University Of Glasgow University Gardens

By | 6th June 2017

University Of Glasgow University Gardens

Description

1 University Gardens currently houses the School of Humanities’ Student and Staff Support Offices, the Andrew Hook Centre for American Studies, as well as Modern History, the latter of which occupies 1-2 University Gardens.

The house at No. 1 was begun in 1902 by Robert Ewan & Sons and designed in a loosely Italian or French renaissance style. It may be the work of either the father or his eldest son, as Robert Ewan Jr was made partner in the firm in the same year. It is a B Listed building and one of the two buildings in the terrace not designed by John James Burnet, possibly due to plot ownership. The street was initially known as Saughfield Crescent as it was sited on the former gardens of Saughfield House.

In 1922, the house was bought by the University for the Women’s Union to replace the inadequate premises in 67 Ann Street (now Southpark Avenue). Around this time shipowner John McKellar Robertson gifted 2 University Gardens to the University (this later became Robertson House). A room from this house was incorporated into 1 University Gardens and the remainder of No. 2 became a professorial house.

Summary

University Gardens, 1
1 University Gardens
Glasgow
G12 8LP
Record last updated: 29th Oct 2015

 

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University Of Glasgow University Gardens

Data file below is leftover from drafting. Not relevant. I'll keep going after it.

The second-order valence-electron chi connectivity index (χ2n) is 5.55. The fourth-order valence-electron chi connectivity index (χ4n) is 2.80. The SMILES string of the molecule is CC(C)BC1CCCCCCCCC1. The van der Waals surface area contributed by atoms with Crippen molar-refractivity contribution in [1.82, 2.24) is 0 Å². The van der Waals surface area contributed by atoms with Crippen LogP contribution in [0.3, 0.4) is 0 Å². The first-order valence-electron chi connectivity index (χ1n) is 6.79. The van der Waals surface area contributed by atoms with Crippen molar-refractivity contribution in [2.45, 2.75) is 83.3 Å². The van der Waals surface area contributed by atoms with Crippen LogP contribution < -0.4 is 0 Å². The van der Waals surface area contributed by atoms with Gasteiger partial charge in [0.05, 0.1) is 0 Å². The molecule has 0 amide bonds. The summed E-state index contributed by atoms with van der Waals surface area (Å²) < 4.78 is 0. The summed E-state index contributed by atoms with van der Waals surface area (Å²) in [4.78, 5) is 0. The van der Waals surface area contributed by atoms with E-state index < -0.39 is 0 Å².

Description

5 University Gardens currently houses Student and Staff support for the School of Critical Studies as well as English Literature, the latter being housed in 4-5 University Gardens.

No. 5 was one of four houses built by John James Burnet from 1882 to 1884 which were located on the north terrace of the then Saughfield Crescent. The crescent was sited on the former gardens of Saughfield House. The A listed building is designed in a restrained but eclectic Glasgow free style, fusing neo-Baroque with Arts & Crafts detailing.

The house’s first occupant was Robert Berry. He was Professor of Law from 1867 to 1887, Dean of Faculties from 1888 to 1896, and Sheriff Principal of Lanarkshire from 1886 until his death in 1903. No. 5 was then occupied by his son, Arthur John Berry, a Chemistry student at the University.